Uncovering a New Principle in Chemotherapy Resistance in Breast Cancer
The NIH study has revealed an entirely unexpected process for acquiring drug resistance that bypasses the need to re-establish DNA damage repair in breast cancers that have mutant BRCA1 or BRCA2 genes.
Thursday, July 21, 2016
NIH Funds Million-Person Medicine Study
NIH announces $55million in awards to build foundations for ambitious Cohort Program that aims to engage 1 million participants in lifestyle, environments and genetics research.
Friday, July 08, 2016
Largest-Ever Study of Breast Cancer Genetics in Black Women
The study will identify genetic factors that may underlie breast cancer disparities.
Thursday, July 07, 2016
Significant Expansion Of Data Available In The Genomic Data Commons
Cancer genomic profile information from 18,000 adult cancer patients will be added to the database.
Wednesday, June 29, 2016
Predicting Effective Drug Combinations For TB
Researchers analyzed gene regulatory networks to explain the effectiveness of an experimental drug combination against drug-resistant tuberculosis bacteria.
Wednesday, June 15, 2016
Genomic Data Commons Launched
Part of the National Cancer Moonshot, the GDC will centralize and standardize accessible data.
Tuesday, June 07, 2016
Drug Might Help Treat Sepsis
A DNA enzyme called Top1 plays a key role in turning on genes that cause inflammation in mouse and human cells in response to pathogens. A drug blocking this enzyme rescued mice from lethal inflammatory responses, suggesting a potential treatment for sepsis.
Wednesday, May 18, 2016
NIH Funds New Studies on Ethical, Legal and Social Impact of Genomic Information
Four new grants from the National Institutes of Health will support research on the ethical, legal and social questions raised by advances in genomics research and the increasing availability of genomic information.
Wednesday, May 18, 2016
Researchers Identify Genetic Links to Educational Attainment
Researchers at NIH have suggested that the large genetics analyses may be able to help discover biological pathways as well.
Thursday, May 12, 2016
Submissions Open for the Cancer Moonshot Program
NCI opens online platform to submit ideas about research for Cancer Moonshot.
Tuesday, April 19, 2016
NIH Sequences Genome of a Fungus
Researchers at the Institute have sequenced genome of human, mouse and rat Pneumocystis that cause life-threatening Pneumonia in immunosuppressed hosts.
Tuesday, April 12, 2016
Decoding Ties Between Vascular Disease, Alzheimer’s
NIH consortium uses big data, team science to uncover complex interplay of factors.
Tuesday, March 15, 2016
Researchers Find Link Between Death of Tumor-Support Cells and Cancer Metastasis
Researchers at NIH have found that the lifespan of supportive cells in a tumor may control the spread of cancer.
Tuesday, February 23, 2016
Tick Genome Reveals Secrets of a Successful Bloodsucker
NIH-funded study could lead to new tick control methods.
Tuesday, February 09, 2016
Genomic Signature Shared by Five Types of Cancer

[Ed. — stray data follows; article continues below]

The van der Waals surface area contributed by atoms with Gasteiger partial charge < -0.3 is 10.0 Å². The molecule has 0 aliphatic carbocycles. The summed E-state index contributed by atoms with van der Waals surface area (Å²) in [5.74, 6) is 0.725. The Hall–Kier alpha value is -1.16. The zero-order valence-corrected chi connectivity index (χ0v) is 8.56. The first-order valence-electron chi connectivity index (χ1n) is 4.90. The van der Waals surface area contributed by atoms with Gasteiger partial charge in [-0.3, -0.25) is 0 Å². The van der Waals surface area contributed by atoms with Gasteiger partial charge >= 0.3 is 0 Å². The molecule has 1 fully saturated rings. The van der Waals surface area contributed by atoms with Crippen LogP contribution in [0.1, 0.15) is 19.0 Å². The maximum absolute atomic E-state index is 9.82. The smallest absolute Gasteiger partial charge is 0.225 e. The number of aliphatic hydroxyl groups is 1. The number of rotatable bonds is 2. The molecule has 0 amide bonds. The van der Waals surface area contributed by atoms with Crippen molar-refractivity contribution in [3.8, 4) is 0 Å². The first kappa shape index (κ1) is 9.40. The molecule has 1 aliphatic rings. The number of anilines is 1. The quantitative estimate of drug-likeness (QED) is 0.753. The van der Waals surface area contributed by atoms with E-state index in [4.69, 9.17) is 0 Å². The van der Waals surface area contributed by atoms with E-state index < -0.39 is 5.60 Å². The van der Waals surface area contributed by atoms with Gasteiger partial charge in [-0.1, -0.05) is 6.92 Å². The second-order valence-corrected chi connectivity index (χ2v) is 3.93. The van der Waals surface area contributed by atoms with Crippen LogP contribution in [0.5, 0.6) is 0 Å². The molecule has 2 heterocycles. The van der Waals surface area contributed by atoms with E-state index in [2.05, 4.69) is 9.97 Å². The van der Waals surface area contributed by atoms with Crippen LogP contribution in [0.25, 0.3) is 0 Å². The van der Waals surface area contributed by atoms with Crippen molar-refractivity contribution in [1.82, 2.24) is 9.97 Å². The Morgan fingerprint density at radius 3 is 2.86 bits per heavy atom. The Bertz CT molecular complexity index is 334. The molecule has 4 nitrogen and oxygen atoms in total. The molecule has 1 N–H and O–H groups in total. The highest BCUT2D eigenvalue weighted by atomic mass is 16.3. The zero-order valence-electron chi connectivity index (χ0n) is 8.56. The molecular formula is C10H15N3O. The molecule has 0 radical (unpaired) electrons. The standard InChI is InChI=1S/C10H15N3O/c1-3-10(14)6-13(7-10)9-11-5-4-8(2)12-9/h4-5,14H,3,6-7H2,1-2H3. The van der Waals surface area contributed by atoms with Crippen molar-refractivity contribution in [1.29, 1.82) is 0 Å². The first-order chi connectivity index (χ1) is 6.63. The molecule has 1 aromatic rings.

National Institutes of Health researchers have identified a striking signature in tumor DNA that occurs in five different types of cancer.
Monday, February 08, 2016
Scientific News
Liquid Biopsies: Miracle Diagnostic or Next New Fad?
Thanks to the development of highly specific gene-amplification and sequencing technologies liquid biopsies access more biomarkers relevant to more cancers than ever before.
Colon Cancer Blocked in Mice
Case Western Reserve University Researchers block common type of colon cancer tumour in mice, laying groundwork for human clinical trial.
Discovered Through ‘Big Data’ Analysis
Researchers at the SBP have identified over 100 new genetic regions that affect the immune response to cancer.
New Therapeutic Targets For Small Cell Lung Cancer Identified
Researchers at UTSW Medical Center have identified a protein termed ASCL1 that is essential to the development of small cell lung cancer and that, when deleted in the lungs of mice, prevents the cancer from forming.
Deciphering Inactive X Chromosomes
Untangling the Barr body of inactive X chromosomes valuable for understanding chromosome structure and gene expression.
Micro Disease-Detecting Senor Created
Researchers at McMaster University have created a microscopic disease-detecting sensor that can turn on to detect trace amounts of substances.
Liquid Biopsies Treating Ovarian Cancer
Researchers have discovered a promising monitor and treat recurrence of ovarian cancer. Detecting cancer long before tumours reappear.
Uncovering a New Principle in Chemotherapy Resistance in Breast Cancer
The NIH study has revealed an entirely unexpected process for acquiring drug resistance that bypasses the need to re-establish DNA damage repair in breast cancers that have mutant BRCA1 or BRCA2 genes.
Understanding Treatment Resistant Melanoma
Researchers have determined how advanced melanoma becomes resistant; a development toward developing treatments.
Investigating ‘Black Box’ of Human Genetics
Investigations into inactive X chromosomes have shown unusual DNA repeat elements are essential for maintaining 3D structure.
Skyscraper Banner

SELECTBIO Market Reports
Go to LabTube
Go to eposters
 
Access to the latest scientific news
Exclusive articles
Upload and share your posters on ePosters
Latest presentations and webinars
View a library of 1,800+ scientific and medical posters
3,300+ scientific and medical posters
A library of 2,500+ scientific videos on LabTube
4,800+ scientific videos
Close
Premium CrownJOIN TECHNOLOGY NETWORKS PREMIUM FOR FREE!